What should divorcing couples keep in mind when communicating with each other?

K: I tell my separating or divorcing clients to communicate as if someone else is reading the messages or listening to the conversations. If you would not be embarrassed with your mother reading or listening to how you speak to the parent of your child, then you should be fine. 

Additionally, remember that you once loved this person and were friends. As such, respect should be the foundation for every conversation. For example, instead of saying, “Our kid has a soccer game at 10am Saturday. I hope you can come, but I doubt it. You never come because you’re a horrible parent and partner, for that matter!” Even if you have terrible feelings towards the other parent, you should say, “Our kid has a soccer game at 10am Saturday. Hope you can come – our kid would love to see you there.” 

Also, North Carolina is a one-party consent state for recording conversations. This means your spouse can record you without telling you (as long as both parties are in the state of North Carolina). If you are on the phone or in person, act and behave as if you are being recorded, and the recording will be played in Court. One-party consent often makes people reconsider how they speak with their ex.

What is parental alienation? 

K: Parental alienation is when one child begins to side with one of the parents. We usually see this start shortly after the parents separate because of behaviors, choices, or inappropriate discussions one parent may have about the other parent in the child’s presence. For instance, one parent talks badly about the other parent or sends negative non-verbal messages or feelings about the other parent in front of the child. 

Parental alienation can even be triggered when another family member, say a grandparent, talks badly about the ex-partner. When this happens, the child picks up on the subtle or overt messages and begins aligning with one parent.  

What is a parenting coordinator? 

K: A parenting coordinator helps parents improve communication and resolve disputes. Usually, the coordinator assists with minor scenarios or adjustments. For example, parents cannot agree on a meeting spot for drop off and pick up, and their court order is silent on the location. In that example, a parenting coordinator would assist by determining a location halfway between the parents’ residences. Sometimes removing lawyers from the scenario can help things go more smoothly and reduce costs.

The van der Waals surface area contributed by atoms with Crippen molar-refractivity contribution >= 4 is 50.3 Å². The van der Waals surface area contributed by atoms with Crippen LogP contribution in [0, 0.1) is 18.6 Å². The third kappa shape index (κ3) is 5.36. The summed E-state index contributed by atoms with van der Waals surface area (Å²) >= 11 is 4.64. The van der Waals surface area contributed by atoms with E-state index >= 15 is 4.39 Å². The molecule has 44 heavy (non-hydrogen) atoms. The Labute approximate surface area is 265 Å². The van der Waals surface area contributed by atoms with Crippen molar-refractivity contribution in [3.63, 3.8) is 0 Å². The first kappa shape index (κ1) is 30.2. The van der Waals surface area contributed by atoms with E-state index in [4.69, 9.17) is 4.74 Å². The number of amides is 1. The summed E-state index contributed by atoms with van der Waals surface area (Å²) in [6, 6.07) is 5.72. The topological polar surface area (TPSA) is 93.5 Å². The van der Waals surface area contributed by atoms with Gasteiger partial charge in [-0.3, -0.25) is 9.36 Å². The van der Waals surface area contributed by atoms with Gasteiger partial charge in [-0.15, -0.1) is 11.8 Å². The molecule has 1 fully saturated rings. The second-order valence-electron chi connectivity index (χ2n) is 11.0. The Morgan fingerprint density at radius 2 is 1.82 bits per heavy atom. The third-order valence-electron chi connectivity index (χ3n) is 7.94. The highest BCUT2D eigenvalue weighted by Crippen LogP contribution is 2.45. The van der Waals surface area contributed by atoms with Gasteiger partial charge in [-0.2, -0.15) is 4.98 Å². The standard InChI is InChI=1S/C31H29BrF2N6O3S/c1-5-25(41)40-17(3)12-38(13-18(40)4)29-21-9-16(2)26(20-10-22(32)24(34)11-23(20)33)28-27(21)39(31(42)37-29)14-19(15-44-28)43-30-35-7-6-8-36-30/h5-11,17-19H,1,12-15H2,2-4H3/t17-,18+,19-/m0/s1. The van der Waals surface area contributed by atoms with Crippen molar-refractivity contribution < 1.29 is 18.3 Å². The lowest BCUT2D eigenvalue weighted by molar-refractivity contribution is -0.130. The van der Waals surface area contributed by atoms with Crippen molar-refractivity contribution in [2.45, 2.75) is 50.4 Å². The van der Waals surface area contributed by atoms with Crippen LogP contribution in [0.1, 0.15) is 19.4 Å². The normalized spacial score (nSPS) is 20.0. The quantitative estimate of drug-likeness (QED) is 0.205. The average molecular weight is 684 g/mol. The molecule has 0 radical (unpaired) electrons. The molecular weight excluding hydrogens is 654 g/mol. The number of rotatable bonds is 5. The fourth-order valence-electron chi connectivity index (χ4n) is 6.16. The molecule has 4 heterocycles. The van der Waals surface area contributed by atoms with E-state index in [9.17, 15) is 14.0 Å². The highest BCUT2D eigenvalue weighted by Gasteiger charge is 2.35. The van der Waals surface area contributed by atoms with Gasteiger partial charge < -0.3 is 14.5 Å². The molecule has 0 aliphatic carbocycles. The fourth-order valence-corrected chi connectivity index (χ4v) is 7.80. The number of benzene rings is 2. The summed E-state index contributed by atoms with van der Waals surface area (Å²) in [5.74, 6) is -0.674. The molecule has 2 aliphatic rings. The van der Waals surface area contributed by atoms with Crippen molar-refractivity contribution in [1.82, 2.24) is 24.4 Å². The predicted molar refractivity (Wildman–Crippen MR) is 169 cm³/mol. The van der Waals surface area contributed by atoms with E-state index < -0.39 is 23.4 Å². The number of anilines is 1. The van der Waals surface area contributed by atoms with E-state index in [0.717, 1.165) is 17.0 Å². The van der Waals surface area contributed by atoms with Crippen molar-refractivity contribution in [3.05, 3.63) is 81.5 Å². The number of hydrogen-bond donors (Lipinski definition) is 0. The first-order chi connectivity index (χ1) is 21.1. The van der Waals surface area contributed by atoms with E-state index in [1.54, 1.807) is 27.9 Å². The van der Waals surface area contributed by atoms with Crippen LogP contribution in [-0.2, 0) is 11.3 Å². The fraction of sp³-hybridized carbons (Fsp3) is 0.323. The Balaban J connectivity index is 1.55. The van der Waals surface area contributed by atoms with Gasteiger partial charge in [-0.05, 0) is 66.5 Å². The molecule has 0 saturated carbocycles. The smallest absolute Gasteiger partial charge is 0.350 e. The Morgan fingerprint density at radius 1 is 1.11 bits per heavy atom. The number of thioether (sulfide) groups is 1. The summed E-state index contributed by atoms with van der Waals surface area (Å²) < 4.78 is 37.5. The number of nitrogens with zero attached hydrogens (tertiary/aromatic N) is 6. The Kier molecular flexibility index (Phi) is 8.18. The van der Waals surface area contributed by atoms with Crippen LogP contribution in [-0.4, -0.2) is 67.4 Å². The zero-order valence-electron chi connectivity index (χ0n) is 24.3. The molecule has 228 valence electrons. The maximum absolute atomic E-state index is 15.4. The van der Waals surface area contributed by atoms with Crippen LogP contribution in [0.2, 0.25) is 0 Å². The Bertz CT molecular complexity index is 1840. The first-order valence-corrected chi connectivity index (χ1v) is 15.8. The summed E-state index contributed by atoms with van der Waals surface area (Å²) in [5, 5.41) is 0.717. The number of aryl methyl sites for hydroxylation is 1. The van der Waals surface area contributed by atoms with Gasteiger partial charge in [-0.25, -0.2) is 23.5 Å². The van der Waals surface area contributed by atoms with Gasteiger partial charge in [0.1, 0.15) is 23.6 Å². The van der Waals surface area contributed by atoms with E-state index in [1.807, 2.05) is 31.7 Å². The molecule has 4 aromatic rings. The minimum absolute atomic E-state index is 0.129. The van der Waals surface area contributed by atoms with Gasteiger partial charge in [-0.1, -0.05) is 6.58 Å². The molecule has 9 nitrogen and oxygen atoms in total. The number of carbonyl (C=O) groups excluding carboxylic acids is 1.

What are some guidelines or best practices for divorcing families?

K: While no two families are the same, I put language in the Orders that encourage and promote the well-being of the child. For example, I tend to include provisions such as: 

  • Neither parent will talk negatively about the other parent.
  • If you hear anyone within earshot of the child talk negatively about the other parent, you will remove the child.
  • Neither will discuss with the children what transpires in the Court, the disputes between the parents, or anything that happens in the proceedings. 
  • Should your children inquire about parental disputes, both parents should tell their children, “We both love you, and these matters are between me and [other parent].” The children should not concern themselves with what is going on between their parents.
  • Don’t have your children be the messenger from one parent to the other.
  • Don’t encourage your children to keep secrets from the other parent.
  • Don’t question your children about the other parent’s household or the other parent’s friends.
  • Don’t read personal messages from the other parent to your children. Promote relationships based on safety and privacy.
  • Don’t encourage your children to challenge the authority of the other parent.  

I hope parents adhere to those common sense principles as it helps their kids be kids. Above all, you want your kids to know that their parents love them and are trying to move forward in the best way possible. 

I’m considering separation or divorce

After discussing this topic with Kyle, it was clear that co-parenting communication skills are essential to help the children adjust during and after their parents’ divorce. Seeking support from an individual therapist can be a transformative step towards personal growth and improved co-parenting dynamics. By working with a therapist, divorcing parents can gain valuable tools and insights to manage their emotions and behaviors and navigate the complex journey of engaging with their ex-spouse in a healthy way. Discernment counseling can be an excellent option to help you along the way.  

A therapist can provide a safe, non-judgmental space to explore and process difficult feelings. Many clients greatly value their therapist’s expert guidance on effective communication, conflict resolution, and boundary-setting. Through this therapeutic journey, parents can develop a deeper understanding of themselves, enhance their emotional well-being, and ultimately become better equipped to prioritize the needs of their children. Investing in your healing and growth will pave the way for a more cooperative and harmonious co-parenting relationship. You can foster an environment where your children can thrive. 

After reading this and you are considering separation or divorce, contact Kyle to see if you’d like his counsel or representation.

Our therapists can help with emotional support and co-parenting guidance if you’re going through a separation or divorce. Contact us to get started. Our practice serves residents of North Carolina and South Carolina.